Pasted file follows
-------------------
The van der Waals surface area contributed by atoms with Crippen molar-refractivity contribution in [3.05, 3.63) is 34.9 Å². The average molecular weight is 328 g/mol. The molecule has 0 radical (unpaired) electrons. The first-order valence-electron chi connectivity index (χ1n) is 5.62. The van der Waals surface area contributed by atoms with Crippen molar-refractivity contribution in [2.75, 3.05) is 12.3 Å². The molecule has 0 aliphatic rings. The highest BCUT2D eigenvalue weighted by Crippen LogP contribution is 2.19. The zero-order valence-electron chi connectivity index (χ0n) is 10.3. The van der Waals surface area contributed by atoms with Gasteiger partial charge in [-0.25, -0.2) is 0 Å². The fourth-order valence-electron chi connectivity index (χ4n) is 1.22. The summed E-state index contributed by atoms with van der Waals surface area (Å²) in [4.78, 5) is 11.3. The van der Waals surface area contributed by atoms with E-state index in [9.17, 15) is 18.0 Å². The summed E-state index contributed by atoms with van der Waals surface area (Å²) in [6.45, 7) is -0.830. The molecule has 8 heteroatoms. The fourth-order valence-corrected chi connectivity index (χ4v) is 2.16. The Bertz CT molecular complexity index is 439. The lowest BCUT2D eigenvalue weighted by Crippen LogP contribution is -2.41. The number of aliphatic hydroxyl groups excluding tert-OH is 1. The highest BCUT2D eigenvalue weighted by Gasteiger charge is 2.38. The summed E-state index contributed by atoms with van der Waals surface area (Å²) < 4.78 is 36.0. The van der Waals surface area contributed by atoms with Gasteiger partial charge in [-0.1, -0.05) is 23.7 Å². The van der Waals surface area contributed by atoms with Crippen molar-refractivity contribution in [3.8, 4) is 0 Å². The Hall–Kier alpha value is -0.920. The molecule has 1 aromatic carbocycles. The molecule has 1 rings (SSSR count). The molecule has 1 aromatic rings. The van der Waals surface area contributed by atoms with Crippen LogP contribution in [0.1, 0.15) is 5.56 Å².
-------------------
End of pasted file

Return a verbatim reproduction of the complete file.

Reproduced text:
The van der Waals surface area contributed by atoms with Crippen molar-refractivity contribution in [3.05, 3.63) is 34.9 Å². The average molecular weight is 328 g/mol. The molecule has 0 radical (unpaired) electrons. The first-order valence-electron chi connectivity index (χ1n) is 5.62. The van der Waals surface area contributed by atoms with Crippen molar-refractivity contribution in [2.75, 3.05) is 12.3 Å². The molecule has 0 aliphatic rings. The highest BCUT2D eigenvalue weighted by Crippen LogP contribution is 2.19. The zero-order valence-electron chi connectivity index (χ0n) is 10.3. The van der Waals surface area contributed by atoms with Gasteiger partial charge in [-0.25, -0.2) is 0 Å². The fourth-order valence-electron chi connectivity index (χ4n) is 1.22. The summed E-state index contributed by atoms with van der Waals surface area (Å²) in [4.78, 5) is 11.3. The van der Waals surface area contributed by atoms with E-state index in [9.17, 15) is 18.0 Å². The summed E-state index contributed by atoms with van der Waals surface area (Å²) in [6.45, 7) is -0.830. The molecule has 8 heteroatoms. The fourth-order valence-corrected chi connectivity index (χ4v) is 2.16. The Bertz CT molecular complexity index is 439. The lowest BCUT2D eigenvalue weighted by Crippen LogP contribution is -2.41. The number of aliphatic hydroxyl groups excluding tert-OH is 1. The highest BCUT2D eigenvalue weighted by Gasteiger charge is 2.38. The summed E-state index contributed by atoms with van der Waals surface area (Å²) < 4.78 is 36.0. The van der Waals surface area contributed by atoms with Gasteiger partial charge in [-0.1, -0.05) is 23.7 Å². The van der Waals surface area contributed by atoms with Crippen molar-refractivity contribution in [3.8, 4) is 0 Å². The Hall–Kier alpha value is -0.920. The molecule has 1 aromatic carbocycles. The molecule has 1 rings (SSSR count). The molecule has 1 aromatic rings. The van der Waals surface area contributed by atoms with Crippen LogP contribution in [0.1, 0.15) is 5.56 Å².